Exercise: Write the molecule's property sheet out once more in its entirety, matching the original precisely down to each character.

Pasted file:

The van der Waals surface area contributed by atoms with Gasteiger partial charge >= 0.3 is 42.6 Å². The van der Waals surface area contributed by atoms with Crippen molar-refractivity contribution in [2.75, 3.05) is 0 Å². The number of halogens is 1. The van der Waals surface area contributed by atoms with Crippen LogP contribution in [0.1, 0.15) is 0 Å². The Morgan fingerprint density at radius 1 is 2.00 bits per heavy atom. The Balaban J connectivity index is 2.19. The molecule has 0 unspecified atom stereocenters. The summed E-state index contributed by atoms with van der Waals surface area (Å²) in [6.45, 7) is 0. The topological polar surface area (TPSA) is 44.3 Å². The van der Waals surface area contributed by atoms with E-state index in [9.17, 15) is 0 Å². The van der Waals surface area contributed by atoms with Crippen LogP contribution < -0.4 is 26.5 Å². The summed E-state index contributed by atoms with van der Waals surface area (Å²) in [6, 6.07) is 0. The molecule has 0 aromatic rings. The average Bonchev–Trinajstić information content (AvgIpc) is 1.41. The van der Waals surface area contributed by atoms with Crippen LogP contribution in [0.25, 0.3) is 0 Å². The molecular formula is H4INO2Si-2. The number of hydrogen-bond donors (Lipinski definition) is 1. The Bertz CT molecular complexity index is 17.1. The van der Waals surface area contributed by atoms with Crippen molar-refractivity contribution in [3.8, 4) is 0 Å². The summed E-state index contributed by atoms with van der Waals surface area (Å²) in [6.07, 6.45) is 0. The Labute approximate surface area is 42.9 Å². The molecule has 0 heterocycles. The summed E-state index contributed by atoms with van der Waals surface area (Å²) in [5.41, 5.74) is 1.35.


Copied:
The van der Waals surface area contributed by atoms with Gasteiger partial charge >= 0.3 is 42.6 Å². The van der Waals surface area contributed by atoms with Crippen molar-refractivity contribution in [2.75, 3.05) is 0 Å². The number of halogens is 1. The van der Waals surface area contributed by atoms with Crippen LogP contribution in [0.1, 0.15) is 0 Å². The Morgan fingerprint density at radius 1 is 2.00 bits per heavy atom. The Balaban J connectivity index is 2.19. The molecule has 0 unspecified atom stereocenters. The summed E-state index contributed by atoms with van der Waals surface area (Å²) in [6.45, 7) is 0. The topological polar surface area (TPSA) is 44.3 Å². The van der Waals surface area contributed by atoms with E-state index in [9.17, 15) is 0 Å². The van der Waals surface area contributed by atoms with Crippen LogP contribution < -0.4 is 26.5 Å². The summed E-state index contributed by atoms with van der Waals surface area (Å²) in [6, 6.07) is 0. The molecule has 0 aromatic rings. The average Bonchev–Trinajstić information content (AvgIpc) is 1.41. The van der Waals surface area contributed by atoms with Crippen LogP contribution in [0.25, 0.3) is 0 Å². The molecular formula is H4INO2Si-2. The number of hydrogen-bond donors (Lipinski definition) is 1. The Bertz CT molecular complexity index is 17.1. The van der Waals surface area contributed by atoms with Crippen molar-refractivity contribution in [3.8, 4) is 0 Å². The summed E-state index contributed by atoms with van der Waals surface area (Å²) in [6.07, 6.45) is 0. The Labute approximate surface area is 42.9 Å². The molecule has 0 heterocycles. The summed E-state index contributed by atoms with van der Waals surface area (Å²) in [5.41, 5.74) is 1.35.